What follows are four best practices that I've adopted at our agency in an attempt to become a more productive, communicative and in-the-loop creative firm.
1. Start a to-do list
Don't be a slave to your inbox. Layout your priorities for the day first thing, and then do everything you can to stick to them. There are a variety of fantastic to-do applications out there, so find one you like -- and use it. (I love TeuxDeux and BackPack.) Make your to-do window the one that's on your desktop first and foremost. Before e-mail. Really. You'll be surprised at what a difference this will make in your day.
Make it personal, and not an agency-wide list. Keep your list organized by day, and only add to it what you honestly believe can be accomplished in a day.
2. Manage your projects online
If you're still managing your projects with email and in-boxes, you're a hot unorganized mess. And if you're still using paper and folders, well ... grow up. The world has changed, and everything is on the internet now.
Having all of your projects online creates a history of everything that's taken place. Everyone is always in the loop and up to date regardless of where they are in the world. A quick glance at the details keeps everyone on the team current.
There are a host of great tools that make this easy and are geared to the advertising/creative industry. We've used BaseCamp for years now and absolutely love it. Online project management keeps everyone in the loop in real time, and can even eliminate the need for weekly status update meetings and calls.
We're actually finding that a large percentage of companies on the client side are already using the tool, which serves as a nice selling point when pitching to a new prospect and an immediate comfort level for any existing client. Brands: If your agency isn't using online project management, ask them why.
There's no better time to start a new system than at the beginning of the year. Your clients will appreciate it, your employees will be more productive and you'll be surprised at how fast a good project management system will be adopted by everyone.
3. Organize your social-media self
Twitter, Facebook, LinkedIn, Quora and other networks can be fun and even productive business tools. But they can also suck your day away. This is probably the toughest challenge for internet workers. How do you stay in the loop, but also get work done?
First and foremost, you need to use aggregation tools. You'll read ten times as many blogs with an RSS reader, never miss an important tweet from a client with TweetDeck, and find yourself checking fewer sites and tools, ultimately leaving you more time for your to-do list. Common sense to many, but I'm always surprised at the number of people who haven't incorporated these tools into their routines. If you're already a user, maybe you could help one of the seniors in your firm to learn how to aggregate their streams.
I've found that if I treat Twitter and Facebook check-ins as rewards for a task completed, this balances out really well. Finish something on your to-do list, and then spend five minutes on Twitter. This typically results in a very productive day, but is sometimes more difficult than you think, if you're an active user. (I tweeted at least five times while writing this piece, which was on my to-do list.)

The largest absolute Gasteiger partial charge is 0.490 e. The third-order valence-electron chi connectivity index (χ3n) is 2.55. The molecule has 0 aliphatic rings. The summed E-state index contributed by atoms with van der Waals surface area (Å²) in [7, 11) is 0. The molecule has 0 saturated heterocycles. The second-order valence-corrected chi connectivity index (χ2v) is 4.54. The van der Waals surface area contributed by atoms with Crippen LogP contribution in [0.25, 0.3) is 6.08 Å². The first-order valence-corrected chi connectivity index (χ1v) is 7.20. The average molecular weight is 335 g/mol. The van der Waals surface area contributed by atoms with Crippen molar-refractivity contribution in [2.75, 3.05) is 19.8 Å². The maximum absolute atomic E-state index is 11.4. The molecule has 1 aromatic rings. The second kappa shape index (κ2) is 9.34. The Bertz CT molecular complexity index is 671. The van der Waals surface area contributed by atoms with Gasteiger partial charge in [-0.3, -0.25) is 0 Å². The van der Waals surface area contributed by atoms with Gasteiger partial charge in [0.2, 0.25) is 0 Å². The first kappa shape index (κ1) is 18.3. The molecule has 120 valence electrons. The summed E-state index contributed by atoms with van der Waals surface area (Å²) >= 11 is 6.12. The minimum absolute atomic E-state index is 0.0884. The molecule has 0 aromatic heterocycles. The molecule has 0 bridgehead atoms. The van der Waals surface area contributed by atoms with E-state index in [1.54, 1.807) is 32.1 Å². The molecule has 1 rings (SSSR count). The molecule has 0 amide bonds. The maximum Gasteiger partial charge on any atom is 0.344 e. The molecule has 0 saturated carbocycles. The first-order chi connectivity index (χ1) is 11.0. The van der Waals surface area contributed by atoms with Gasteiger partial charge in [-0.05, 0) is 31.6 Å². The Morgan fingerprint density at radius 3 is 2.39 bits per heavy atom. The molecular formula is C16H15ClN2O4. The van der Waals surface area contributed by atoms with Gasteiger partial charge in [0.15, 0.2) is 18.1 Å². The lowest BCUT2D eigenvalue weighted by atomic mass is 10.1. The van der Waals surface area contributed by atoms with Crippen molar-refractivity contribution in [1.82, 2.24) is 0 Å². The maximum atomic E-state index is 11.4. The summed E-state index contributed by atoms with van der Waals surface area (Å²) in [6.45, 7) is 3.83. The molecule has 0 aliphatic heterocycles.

Conference calls and meeting starts are also great moments to check in on the Twitterverse or update on Facebook. You'd be surprised how much you can get done in the four minutes that you're waiting for others to join the call, or to arrive in a meeting room.
4. Forget about the work "day"
Work and play are now permanently merged. You send emails at 10 p.m. And you're on Facebook at 10 a.m. The sooner that we all accept this, the less complicated life will be. If you expect your employees to respond to messages into the evening, then don't make them feel guilty for Facebooking during the day. Our industry is demanding enough, and the internet has made the workday fluid. If we're always "on" for our jobs and personal lives, then we can schedule our work accordingly.
If you find that you're a more productive writer after dinner, schedule your tasks when you're more likely to do them well. Getting to know when you're best at doing what you're best at is the ultimate key to being a productive powerhouse. If you write better at night, then putting off your proposals and decks to the evening will require less time than belaboring over them mid-day. Likewise, don't feel bad about catching up with a friend in the middle of a busy morning.
Ultimately, the best tools and practices are the ones that you'll actually use, so it's always best to take small steps, and only introduce what you really believe will be adopted. Get everyone on your team on the same page, and you'll be the hottest, most efficient agency on the block.
Do you have tools or practices that have made your agency more productive? Are you adopting any new routines or tools this year? Share in the comments!
|ABOUT THE AUTHOR|
Darryl Ohrt is a former punk rocker and chief contributor to the greatest blog in all of the land, BrandFlakesForBreakfast. While his official title is president, his business card says he's "Prime Minister of Awesome" at Humongo, a Source Marketing company. Darryl knows just enough to be dangerous. He's on the internet right now, playing, investigating and exploring. Watch out.